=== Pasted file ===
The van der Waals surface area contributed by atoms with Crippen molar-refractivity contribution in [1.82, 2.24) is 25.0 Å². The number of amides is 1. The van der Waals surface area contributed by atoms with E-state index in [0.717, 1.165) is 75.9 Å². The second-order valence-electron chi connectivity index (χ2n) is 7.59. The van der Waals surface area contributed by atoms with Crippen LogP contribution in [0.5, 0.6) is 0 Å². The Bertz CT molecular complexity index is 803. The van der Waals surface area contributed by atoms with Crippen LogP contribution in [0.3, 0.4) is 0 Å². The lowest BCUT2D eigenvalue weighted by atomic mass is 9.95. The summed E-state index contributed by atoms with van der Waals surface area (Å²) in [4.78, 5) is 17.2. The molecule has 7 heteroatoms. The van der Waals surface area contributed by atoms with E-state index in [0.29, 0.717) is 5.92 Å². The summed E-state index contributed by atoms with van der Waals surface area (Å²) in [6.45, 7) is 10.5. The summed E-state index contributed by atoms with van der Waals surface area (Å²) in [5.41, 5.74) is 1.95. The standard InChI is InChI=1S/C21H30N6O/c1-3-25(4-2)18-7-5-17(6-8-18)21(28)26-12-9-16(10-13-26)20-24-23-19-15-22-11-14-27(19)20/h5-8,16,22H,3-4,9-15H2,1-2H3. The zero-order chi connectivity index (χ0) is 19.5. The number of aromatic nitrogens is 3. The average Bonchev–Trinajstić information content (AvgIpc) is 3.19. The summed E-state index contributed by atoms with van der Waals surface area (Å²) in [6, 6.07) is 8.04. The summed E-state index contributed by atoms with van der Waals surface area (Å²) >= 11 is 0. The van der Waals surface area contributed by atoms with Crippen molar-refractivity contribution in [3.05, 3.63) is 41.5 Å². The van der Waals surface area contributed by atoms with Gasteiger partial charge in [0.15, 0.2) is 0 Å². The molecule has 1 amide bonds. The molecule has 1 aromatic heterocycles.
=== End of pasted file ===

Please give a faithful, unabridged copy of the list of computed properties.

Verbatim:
The van der Waals surface area contributed by atoms with Crippen molar-refractivity contribution in [1.82, 2.24) is 25.0 Å². The number of amides is 1. The van der Waals surface area contributed by atoms with E-state index in [0.717, 1.165) is 75.9 Å². The second-order valence-electron chi connectivity index (χ2n) is 7.59. The van der Waals surface area contributed by atoms with Crippen LogP contribution in [0.5, 0.6) is 0 Å². The Bertz CT molecular complexity index is 803. The van der Waals surface area contributed by atoms with Crippen LogP contribution in [0.3, 0.4) is 0 Å². The lowest BCUT2D eigenvalue weighted by atomic mass is 9.95. The summed E-state index contributed by atoms with van der Waals surface area (Å²) in [4.78, 5) is 17.2. The molecule has 7 heteroatoms. The van der Waals surface area contributed by atoms with E-state index in [0.29, 0.717) is 5.92 Å². The summed E-state index contributed by atoms with van der Waals surface area (Å²) in [6.45, 7) is 10.5. The summed E-state index contributed by atoms with van der Waals surface area (Å²) in [5.41, 5.74) is 1.95. The standard InChI is InChI=1S/C21H30N6O/c1-3-25(4-2)18-7-5-17(6-8-18)21(28)26-12-9-16(10-13-26)20-24-23-19-15-22-11-14-27(19)20/h5-8,16,22H,3-4,9-15H2,1-2H3. The zero-order chi connectivity index (χ0) is 19.5. The number of aromatic nitrogens is 3. The average Bonchev–Trinajstić information content (AvgIpc) is 3.19. The summed E-state index contributed by atoms with van der Waals surface area (Å²) in [6, 6.07) is 8.04. The summed E-state index contributed by atoms with van der Waals surface area (Å²) >= 11 is 0. The van der Waals surface area contributed by atoms with Crippen molar-refractivity contribution in [3.05, 3.63) is 41.5 Å². The van der Waals surface area contributed by atoms with Gasteiger partial charge in [0.15, 0.2) is 0 Å². The molecule has 1 amide bonds. The molecule has 1 aromatic heterocycles.